For the first time in nearly 30 years, groups representing active and retired feds think they have a realistic shot at modifying a law that eats into the Social Security benefit of feds and retirees under the old Civil Service Retirement System.
In Washington political circles, where what’s-in-a-name counts, the so-called Windfall Elimination Provision would be “reformed” by the enactment of the proposed Equal Treatment of Public Servants Act. That’s WEP and ETPSA. Get it? Windfall, bad. Equal Treatment, good!
The WEP provision reduces the Social Security benefits earned by state, county, municipal and federal employees who also worked in the private sector (before, after or during their federal service time) who also receive an annuity from (non-Social Security covered) government employment. Since the introduction of the FERS (Federal Employees Retirement System) 30 years ago, federal and postal employees pay into Social Security as well as the civil service retirement fund. But workers and retirees under the old CSRS plan often get greatly reduced Social Security benefits because of the WEP law.
Pro-fed groups have been fighting WEP since it became law. But without success. This year, they think, may be different. Reason: the ETPSA bill (H.R. 711) was introduced in the House by Rep. Kevin Brady (R-Texas). Brady has two big pluses. First, he’s a Republican. In the past, anti-WEP forces have had trouble rounding up GOP supporters. Even more important is the fact that Brady is chairman of the powerful House Ways and Means Committee which, among other things, has jurisdiction over Social Security.
53 percent of feds don’t believe they will achieve their desired retirement destination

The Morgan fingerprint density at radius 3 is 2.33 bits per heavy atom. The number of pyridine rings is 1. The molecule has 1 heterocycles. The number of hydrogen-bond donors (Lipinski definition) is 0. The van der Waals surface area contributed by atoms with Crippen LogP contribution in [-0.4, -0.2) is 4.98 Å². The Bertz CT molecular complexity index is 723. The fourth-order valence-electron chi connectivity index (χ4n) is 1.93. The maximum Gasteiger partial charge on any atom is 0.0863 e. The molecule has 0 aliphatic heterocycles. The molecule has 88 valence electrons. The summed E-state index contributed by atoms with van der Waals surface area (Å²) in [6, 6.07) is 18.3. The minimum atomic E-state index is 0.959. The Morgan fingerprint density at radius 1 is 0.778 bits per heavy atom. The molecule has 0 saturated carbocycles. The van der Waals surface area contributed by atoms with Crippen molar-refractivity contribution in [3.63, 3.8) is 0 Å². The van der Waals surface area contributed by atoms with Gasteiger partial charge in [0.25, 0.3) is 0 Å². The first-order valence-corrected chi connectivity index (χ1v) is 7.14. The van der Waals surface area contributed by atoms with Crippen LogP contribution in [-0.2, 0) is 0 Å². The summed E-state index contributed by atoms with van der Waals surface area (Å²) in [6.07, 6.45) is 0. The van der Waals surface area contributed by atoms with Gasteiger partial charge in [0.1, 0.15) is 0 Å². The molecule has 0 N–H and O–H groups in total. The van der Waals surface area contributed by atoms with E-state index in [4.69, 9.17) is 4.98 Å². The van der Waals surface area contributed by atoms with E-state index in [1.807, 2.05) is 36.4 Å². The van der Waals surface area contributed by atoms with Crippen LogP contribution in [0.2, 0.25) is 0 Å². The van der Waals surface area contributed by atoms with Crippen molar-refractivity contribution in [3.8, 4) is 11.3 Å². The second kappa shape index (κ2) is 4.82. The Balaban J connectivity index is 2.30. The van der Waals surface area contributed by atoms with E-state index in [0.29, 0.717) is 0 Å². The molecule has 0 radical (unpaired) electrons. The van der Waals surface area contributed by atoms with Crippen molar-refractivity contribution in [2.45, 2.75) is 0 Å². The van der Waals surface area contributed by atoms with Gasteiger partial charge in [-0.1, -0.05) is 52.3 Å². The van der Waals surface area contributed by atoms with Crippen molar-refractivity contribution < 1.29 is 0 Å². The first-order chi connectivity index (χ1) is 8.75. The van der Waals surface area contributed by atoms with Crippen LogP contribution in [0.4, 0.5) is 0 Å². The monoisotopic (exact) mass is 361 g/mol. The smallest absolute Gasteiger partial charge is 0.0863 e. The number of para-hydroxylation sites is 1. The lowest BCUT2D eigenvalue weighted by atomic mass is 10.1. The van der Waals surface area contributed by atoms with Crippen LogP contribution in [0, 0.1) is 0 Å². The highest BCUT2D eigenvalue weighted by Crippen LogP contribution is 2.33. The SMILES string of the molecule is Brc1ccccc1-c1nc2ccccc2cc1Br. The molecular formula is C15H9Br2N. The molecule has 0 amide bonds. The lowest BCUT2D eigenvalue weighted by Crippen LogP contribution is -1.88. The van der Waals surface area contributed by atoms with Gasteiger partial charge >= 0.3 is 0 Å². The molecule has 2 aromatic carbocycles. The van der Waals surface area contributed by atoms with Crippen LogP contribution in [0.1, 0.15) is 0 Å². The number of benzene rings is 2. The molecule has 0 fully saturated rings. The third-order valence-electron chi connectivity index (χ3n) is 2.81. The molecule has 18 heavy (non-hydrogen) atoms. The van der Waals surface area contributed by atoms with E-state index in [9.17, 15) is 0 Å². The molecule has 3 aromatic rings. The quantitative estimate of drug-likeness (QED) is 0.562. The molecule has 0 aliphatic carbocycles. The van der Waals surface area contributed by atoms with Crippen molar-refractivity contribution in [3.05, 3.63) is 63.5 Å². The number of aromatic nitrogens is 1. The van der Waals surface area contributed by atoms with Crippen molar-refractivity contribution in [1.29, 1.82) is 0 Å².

The proposed modification to the WEP law has important financial implications for feds who have or will turn age 62 this year. Their Social Security benefit reduction would be less for most people in that age group. It would also increase the monthly benefit of many if not most people turning 62 next year by an average of about $77 per month. A smaller group (about 17 percent) would see an average decrese in benefits of about $13 per month, according to the National Active and Retired Federal Employees. NARFE, for obvious reasons, is leading the charge to modify the WEP law. It has a fact sheet on how WEP works, and what the changes would mean.
Today on our Your Turn radio show, Jessica Klement and John Hatton from NARFE will explain how WEP works, what changes it would mean in your Social Security benefit and where the campaign to modify it is going. That’s 10 a.m. today at www.federalnewsradio.com or 1500 AM in the D.C. area. If you have questions for John and Jessica, you can email them to me, before show time, at: email@example.com.
Military Benefits Planning: Members of the Armed Forces have lots of financial decisions to make whether they are short-timers or in for a full career. And some benefit changes may be in the works. Some are well known, others not so much. For the second half of Your Turn we’ll talk with retired Brig. Gen. Mike Meese about what’s in the pending Defense Authorization Act., and major and long-overdue perk that’s come to the military TSP plan.